Kaitiaki o te Pō: Essays

Kaitiaki o te Pō: Essays

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It’s funny how often I forget the power of stories

In these brilliant and wide-ranging essays John-Paul Powley harnesses the power of stories to tell us about ourselves and where we come from. Acting as ‘kaitiaki o te pō,’ a caretaker of history and memory, Powley combines memoir with history and cultural criticism to create essays that expand far beyond the simply personal. 

Topics that he tackles with intelligence, deep thinking, and often wit, include the untimely death of a friend; a school field trip around India; how the murder of Karl Völkner by a small number of men meant land confiscation for an entire iwi; how our history plays out in our present, especially for Māori; growing up as a sensitive boy in a patriarchal society; his experiences of being a high-school Dean and trying help the ‘difficult’ kids; and why young men, such as Keats and grunge rockers, are perhaps not the best people to give you advice on how to live your life after all. But, just describing the topics of these essays cannot capture their depth and poetry  – the myriad of connections that Powley makes between one thing and another creates richness and resonances.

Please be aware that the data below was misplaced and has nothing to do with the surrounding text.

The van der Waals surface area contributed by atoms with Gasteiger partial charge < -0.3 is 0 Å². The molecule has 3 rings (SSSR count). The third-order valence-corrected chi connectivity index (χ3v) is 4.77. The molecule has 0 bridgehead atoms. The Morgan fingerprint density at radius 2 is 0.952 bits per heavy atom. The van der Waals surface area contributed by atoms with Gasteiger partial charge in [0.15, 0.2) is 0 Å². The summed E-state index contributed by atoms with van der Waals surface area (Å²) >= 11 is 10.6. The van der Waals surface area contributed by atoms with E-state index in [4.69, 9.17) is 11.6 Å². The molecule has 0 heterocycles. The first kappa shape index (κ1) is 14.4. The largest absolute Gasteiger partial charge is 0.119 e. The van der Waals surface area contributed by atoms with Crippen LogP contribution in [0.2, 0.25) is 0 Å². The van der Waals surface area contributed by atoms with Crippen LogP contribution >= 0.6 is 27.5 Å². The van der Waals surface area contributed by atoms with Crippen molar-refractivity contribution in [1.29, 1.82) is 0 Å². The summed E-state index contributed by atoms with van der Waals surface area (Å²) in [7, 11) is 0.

Heart-breaking, hopeful and often blackly hilarious, Kaitiaki o te Pō is a powerful debut of an arresting new voice.

John-Paul Powley lives in Wellington with his wife and two daughters. He has taught English in Japan, and history and social studies in New Zealand.

From: Kaitiaki o te Pō: Essays, by John-Paul Powley

Kaitiaki o te Pō

Here at the age of thirty-nine I began to be old.

On Sunday night I had a dream about my friend Matt, who died suddenly of a heart attack in May. In my dream I was looking for a letter he had sent me that had something important in it, but I couldn’t find the letter. As is the way with these kinds of dreams, there was this sense that my goal was always just around the next corner, so I seemed to endlessly move closer to what I wanted but never quite reach it. This was not the first time that I have dreamed about Matt since he died, and so far these dreams have not been happy dreams because they always have left me feeling weighed down with sadness.